Brilliant, warm, and so, so British, this sequel to 2015’s ‘Paddington’ is a children’s storybook come to life
It’s only a few days into the new year, but we’ll be hard-pressed to find a more delightful film in all of 2018 than “Paddington 2.”
This utterly charming children’s tale, the sequel to 2015’s “Paddington,” radiates warmth and good spirit in a way that is nothing if not old-fashioned.
Paul King returns as director for the second tale of the marmalade-scarfing cub who lives with a lovely British family (Hugh Bonneville and Sally Hawkins shine as Mr. and Mrs. Brown) in London’s Windsor Gardens. Paddington (voiced with soft delicacy by Ben Whishaw) is now a fully integrated member of the community, bringing joy to everyone in the neighborhood with the wisdom imparted on him by his dear Aunt Lucy back in darkest Peru.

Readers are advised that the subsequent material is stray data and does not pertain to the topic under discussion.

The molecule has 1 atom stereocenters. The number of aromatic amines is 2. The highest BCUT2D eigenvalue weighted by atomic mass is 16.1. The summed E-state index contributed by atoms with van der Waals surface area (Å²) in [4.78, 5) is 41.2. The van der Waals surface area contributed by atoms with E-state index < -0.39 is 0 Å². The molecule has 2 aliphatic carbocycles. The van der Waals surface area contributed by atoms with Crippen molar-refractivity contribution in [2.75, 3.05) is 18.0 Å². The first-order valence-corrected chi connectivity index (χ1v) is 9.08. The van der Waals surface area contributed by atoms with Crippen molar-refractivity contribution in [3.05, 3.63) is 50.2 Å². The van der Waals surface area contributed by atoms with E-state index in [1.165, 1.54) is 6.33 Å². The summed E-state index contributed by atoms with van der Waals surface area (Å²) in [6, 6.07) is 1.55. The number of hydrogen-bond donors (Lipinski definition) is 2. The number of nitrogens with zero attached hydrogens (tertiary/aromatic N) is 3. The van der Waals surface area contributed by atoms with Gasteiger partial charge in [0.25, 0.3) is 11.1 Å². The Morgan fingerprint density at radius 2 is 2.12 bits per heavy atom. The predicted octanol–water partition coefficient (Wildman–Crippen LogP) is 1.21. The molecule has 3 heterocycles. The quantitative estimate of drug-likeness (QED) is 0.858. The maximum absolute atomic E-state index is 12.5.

With Aunt Lucy’s 100th birthday on the horizon, Pads wants to send her a gift. But the rare London pop-up book he has his heart set on is also being eyed by Phoenix Buchanan (a wonderfully self-effacing Hugh Grant), a washed-up actor turned thief who knows the book contains a treasure map of sorts.
A wild adventure lands our hero in prison (Brendan Gleeson is a hoot as a hardened cook whom Paddington befriends), but the penitentiary walls are no match for Paddington’s charms. The script by King and co-writer Simon Farnaby is rich enough that it hums even when Paddington is not on screen, and the whole enterprise is so whimsical and, well, British, that it feels like being whisked away to a different place.
“Paddington 2” is fun, lovable moviemaking that transcend age. If you have kids, take them. If you have nieces and nephews, take them. If you don’t have kids but just want to feel like one yourself, go see it. Paddington is a bear for all seasons.
Two paws up.
Rated PG for some action and mild rude humor
Running time: 103 minutes